Wednesday, August 09, 2006

Jury Fury

Some weeks ago I was sent a summons by my government to serve for jury duty. I’d only ever been called once previous and that was in my early twenties at which time I was sent home with most everyone else who was there that day.

Wednesday was my day and I was eager to hopefully help some wrongfully accused unfortunate soul…or alternatively facilitate the nailing of some guilty bastard who’d retained the services of a sleazy defense attorney. Either way I wanted to do my part to aid our criminal justice system.

And I am not a morning person. I don’t even remember the last time I arose at 7 AM – although the times recent I’ve gone to bed at 7 (or even later) are countless. Many find a jury summons to be a huge pain in the ass of an inconvenience...and most of those people were down at the courthouse with me today. I was tired just like they were. My iced coffee hadn’t kicked in. No doubt I was missing the comfort of my bed and the warmth of my mate. But none of this made me want to wiggle out of throwing down my two cents. This was all part of my civic duty.

I didn’t talk to a single person today who wanted to be there, but I did listen to a bunch of people bitch about the entire process and devise and scheme and plot about how to “get out of it”. What a bunch of assholes. This one old woman said, “Eef they ayask me eef ah beleeve in the deth penulty, you kin be shore Ahm gonna tell ‘em ah shore do! Ah herd they keeled anuther one of ‘em layast weak!” She was practically slapped on the back in agreement by everyone around her. They all chuckled and chortled and it was quite the hootenanny.

I seethed. Now it’s not a matter of whether or not I believe in the death penalty…it’s a matter of old grammy rousing the masses into ignorance and carelessness. People listen to grammies because "they know best”. The whole “listen to your elders” thing is still pretty big down here. But these were potential jurors and they weren’t interested in justice or listening: If they were going to be forced into this, they were gonna be out for blood.

It’s so easy to forget I live in Texas due to the circles in which I travel. In a situation like this, one is reminded like a lightning bolt to the head. I made it a point not to discuss my politics with any of them, although in hindsight I wish I’d unloaded on that yapping bitch. She might’ve had a coronary. See? I can be out for blood, too.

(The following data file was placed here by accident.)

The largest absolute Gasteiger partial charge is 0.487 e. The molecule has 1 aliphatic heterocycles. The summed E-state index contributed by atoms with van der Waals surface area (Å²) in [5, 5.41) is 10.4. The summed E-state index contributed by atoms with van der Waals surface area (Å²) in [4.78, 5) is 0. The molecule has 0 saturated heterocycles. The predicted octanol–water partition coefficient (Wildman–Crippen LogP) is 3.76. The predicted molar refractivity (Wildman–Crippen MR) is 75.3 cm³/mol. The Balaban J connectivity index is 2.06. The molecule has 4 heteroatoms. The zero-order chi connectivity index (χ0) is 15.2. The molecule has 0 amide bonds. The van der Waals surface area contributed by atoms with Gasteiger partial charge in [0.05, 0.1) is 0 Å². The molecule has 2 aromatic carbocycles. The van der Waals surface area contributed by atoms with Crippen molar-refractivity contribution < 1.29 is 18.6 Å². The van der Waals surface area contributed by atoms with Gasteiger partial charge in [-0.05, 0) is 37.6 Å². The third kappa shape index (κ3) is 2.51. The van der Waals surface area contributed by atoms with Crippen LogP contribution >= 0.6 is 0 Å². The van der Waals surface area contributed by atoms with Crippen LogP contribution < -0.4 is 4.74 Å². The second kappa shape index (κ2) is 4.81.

This is what I get for being a smoker. Yes, dear reader...all of this occurred in the county provided smoking room.

This is what baffled me most. These people had been graciously provided a smoking room with cable TV – an extravagance to be sure. I was amazed that such an area even existed in this day and age. I thought for sure I’d have to go outside into the courtyard, but no…instead I get to hang out with Ma and Pa Kitler and watch The Price is Right. And all they did was bitch and moan. Smokers are supposed to be the cool people, the laid back ones…but now I know better and may even have been provided the impetus to quit. They’re just a bunch of redneck yokels, dissatisfied with the fact they’ve been given an air-conditioned area (think South Texas in August!) in which to huff and puff, watch Bob Barker and "suffer" through endless Wilford Brimley commercials. Maybe it was seeing people win all those cool prizes that sent them over the edge? I do not know and never will.

What I do know is that after several groups of 32 had been chosen, the clerk came out before lunch and made an announcement: “We’re sending 50 of you home.” Half the room automatically reached for their plastic juror buttons. I was confident that I would not be one of them...just as I hadn’t been on any of the previous lists of 32. I kicked back and relaxed. I was important to this process and I could do some good for Bexar [pronounced "bear" for the uninitiated] county. I cared and wanted to be there for my fellow citizens.

Guess who was one of the nifty 50? Yup. You have no idea how pissed I was. I didn’t want to go home. I’d have happily sat there ‘til 5 o’clock, waiting to be placed into a group of 32 just to find out if I was the right person for the job. And please understand that I had no intention of hoodwinking my way onto a jury. Had I been given the opportunity to be questioned and had I realized I’d be biased toward a case, I’d have said so and gone on my merry way, knowing that I’d taken it as far as was fairly possible.

As I walked away from the line to get my certification notice, guess who I spied still sitting there, still waiting to be selected, still part of the Not-50? Not only Old Ma Himmler, but also every single person from that smoking room. One of the smokers smiled at me as I exited and his dentures practically fell out of his craw as it gaped in my direction. This extra from Deliverance smiled because he thought I was lucky.

And all I could think about was the unlucky wrongfully accused unfortunate soul who might have this man 1/12th in charge of his or her fate.